A Google Index Just for Mobile
Google has officially been prioritizing mobile-optimized websites since 2015 when it announced mobile friendliness was part of its ranking signal mix in blended search results. Now, Google is moving forward with a plan to run its ranking algorithms across mobile-optimized content to determine mobile-only rankings, rather than combined data from desktop search results. Gary Illyes, Webmaster Trends Analyst at Google, broke the news at the Pubcon digital marketing conference last week. Google is going to create a separate mobile index that will eventually serve as the primary index to respond to all mobile search queries. While Illyes did not disclose a timeline, he confirmed that it would likely happen in upcoming months. A desktop version of the index will remain, but will not be as up to date as the mobile index.
With media consumption on mobile devices surpassing traditional desktops, Illyes’ announcement that Google will further prioritize mobile content comes as little surprise. Though they have not yet provided many details about how the mobile index will work in comparison to the current desktop index, Google has provided several clues about which signals will amplify ranking factors for mobile search results, and how to prepare for a world with two indexes.
Mobile-Friendly to Mobile-Centric
Building a website that is simply “mobile friendly” is now considered the bare minimum optimization effort. As of today, brands that haven’t already begun to build a comprehensive mobile experience are officially behind the curve. When the switch to the new mobile index goes into effect, brands that have failed to optimize the entire mobile experience (including mobile search), will be wishing they had taken a more proactive approach to mobile. Now is the time to realign tech budgets for 2017 in order to optimize search experiences across dual indexes.
Here’s a list of elements critical to providing a good search experience for mobile users (but are not limited to):
Fast Page Speed (1-2 second threshold)
Mobile UX Analysis
Google’s Amplified Mobile Page code (AMP)
Progressive Web Apps and Deep Linking
Each of these elements will help shape the landscape of the mobile search results and create the new standard for organic search optimization efforts. So what does the new standard look like?
Mobile search relies heavily on ranking in the first position of organic results with relevancy being the key indicator of how well a site performs. The demand for relevancy has grown due to the increase in mobile usage and users’ reduced willingness to scroll through multiple pages of results. In general, people are opting to trust the relevancy of what Google provides as its first answer to a search query. Accentuating relevancy is strongly tied to both building out a solid content strategy and also how brands leverage the technology available to provide the best mobile experience possible. Content should be optimized with a “mobile-first, not mobile-only” focus. And, while leveraging targeted keywords is still encouraged, it’s recommended that brands shift towards long-tail queries for semantic search in order to gain context on search queries.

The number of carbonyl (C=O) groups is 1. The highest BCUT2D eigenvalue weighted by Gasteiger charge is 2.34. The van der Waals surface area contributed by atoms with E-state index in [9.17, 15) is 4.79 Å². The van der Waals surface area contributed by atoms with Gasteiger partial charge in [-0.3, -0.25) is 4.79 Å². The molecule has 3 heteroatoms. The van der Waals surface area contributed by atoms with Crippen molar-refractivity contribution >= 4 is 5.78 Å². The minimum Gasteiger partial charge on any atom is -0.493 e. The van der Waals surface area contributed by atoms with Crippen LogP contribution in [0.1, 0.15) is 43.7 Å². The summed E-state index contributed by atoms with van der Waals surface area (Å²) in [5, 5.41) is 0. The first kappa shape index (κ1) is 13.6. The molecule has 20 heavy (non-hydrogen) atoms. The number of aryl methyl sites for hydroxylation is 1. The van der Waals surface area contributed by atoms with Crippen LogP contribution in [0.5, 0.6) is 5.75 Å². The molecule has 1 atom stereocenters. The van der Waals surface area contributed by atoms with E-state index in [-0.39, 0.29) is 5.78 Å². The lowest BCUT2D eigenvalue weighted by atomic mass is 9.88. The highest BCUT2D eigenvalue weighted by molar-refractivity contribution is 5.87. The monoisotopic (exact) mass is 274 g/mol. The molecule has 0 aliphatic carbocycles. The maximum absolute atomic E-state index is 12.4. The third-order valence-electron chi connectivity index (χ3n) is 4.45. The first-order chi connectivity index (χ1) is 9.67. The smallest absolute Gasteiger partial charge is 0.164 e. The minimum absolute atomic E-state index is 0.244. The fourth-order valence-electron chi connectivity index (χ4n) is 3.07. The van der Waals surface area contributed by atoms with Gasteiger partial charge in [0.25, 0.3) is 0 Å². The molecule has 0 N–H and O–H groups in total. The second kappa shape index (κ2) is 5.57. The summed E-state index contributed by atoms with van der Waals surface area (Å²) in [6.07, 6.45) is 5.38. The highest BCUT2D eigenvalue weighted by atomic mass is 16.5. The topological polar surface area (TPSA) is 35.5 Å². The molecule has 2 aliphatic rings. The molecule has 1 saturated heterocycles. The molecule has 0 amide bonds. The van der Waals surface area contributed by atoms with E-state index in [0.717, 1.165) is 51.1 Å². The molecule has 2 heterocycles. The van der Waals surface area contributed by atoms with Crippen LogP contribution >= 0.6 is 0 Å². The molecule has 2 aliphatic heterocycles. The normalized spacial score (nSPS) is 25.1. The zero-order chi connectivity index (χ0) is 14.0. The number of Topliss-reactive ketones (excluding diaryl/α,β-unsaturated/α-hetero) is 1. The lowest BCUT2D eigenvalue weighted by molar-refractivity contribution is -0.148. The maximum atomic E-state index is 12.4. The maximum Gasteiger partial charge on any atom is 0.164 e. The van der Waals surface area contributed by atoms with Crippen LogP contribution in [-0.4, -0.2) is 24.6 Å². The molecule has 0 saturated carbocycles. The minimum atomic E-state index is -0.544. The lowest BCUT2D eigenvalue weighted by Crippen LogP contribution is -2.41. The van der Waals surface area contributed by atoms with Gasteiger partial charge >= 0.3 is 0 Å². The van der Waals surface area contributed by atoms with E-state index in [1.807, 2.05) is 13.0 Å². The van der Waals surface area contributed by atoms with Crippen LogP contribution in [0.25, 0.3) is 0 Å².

Structured Data is a well-known but under-utilized tool for websites. With a mobile index on the horizon, implementing structured data becomes a necessity because it adds context as well as a more complete picture of what the user can expect to see when they click a link to a site. From product reviews, event dates, images, and appearing in carousel results at the top of organic results, adding more context to visually rich content is an important part of creating relevancy and improving visibility in natural search results.
In February 2016, Google launched AMP to help increase page speed on mobile devices by loading content instantly everywhere. Similar to structured data, AMP can be implemented by using Google’s markup language to give context to content. Early adopters are already seeing the benefits of using AMP including faster page-load speed, higher site engagement numbers, lower bounce rates, and instant indexing in Google News results.
Progressive web apps are gaining traction in the development world, bringing parity between the mobile web and native apps to produce an app-like experience without having to leave the mobile browser. These web apps help sites load without data conditions, enabling a better mobile experience and increased site engagement. Google conducted a case study showing the affects of adopting progressive web apps and has endorsed using the practice moving forward.
Brands should start to prepare now for the upcoming transition to a split index. Two smart first steps are completing an audit on mobile usability and ensuring that digital content is mobile ready. Take advantage of the many tools Google provides, such as page-speed and structured-data testers. Optimize site files and images and invest in implementing AMP for published content. Take inventory and prioritize tasks based on what can be done now with little effort versus what will require more in-depth planning and the support of additional development resources. The sooner brands come up with and execute a transition plan, the better their natural search results will be after the indexes are split.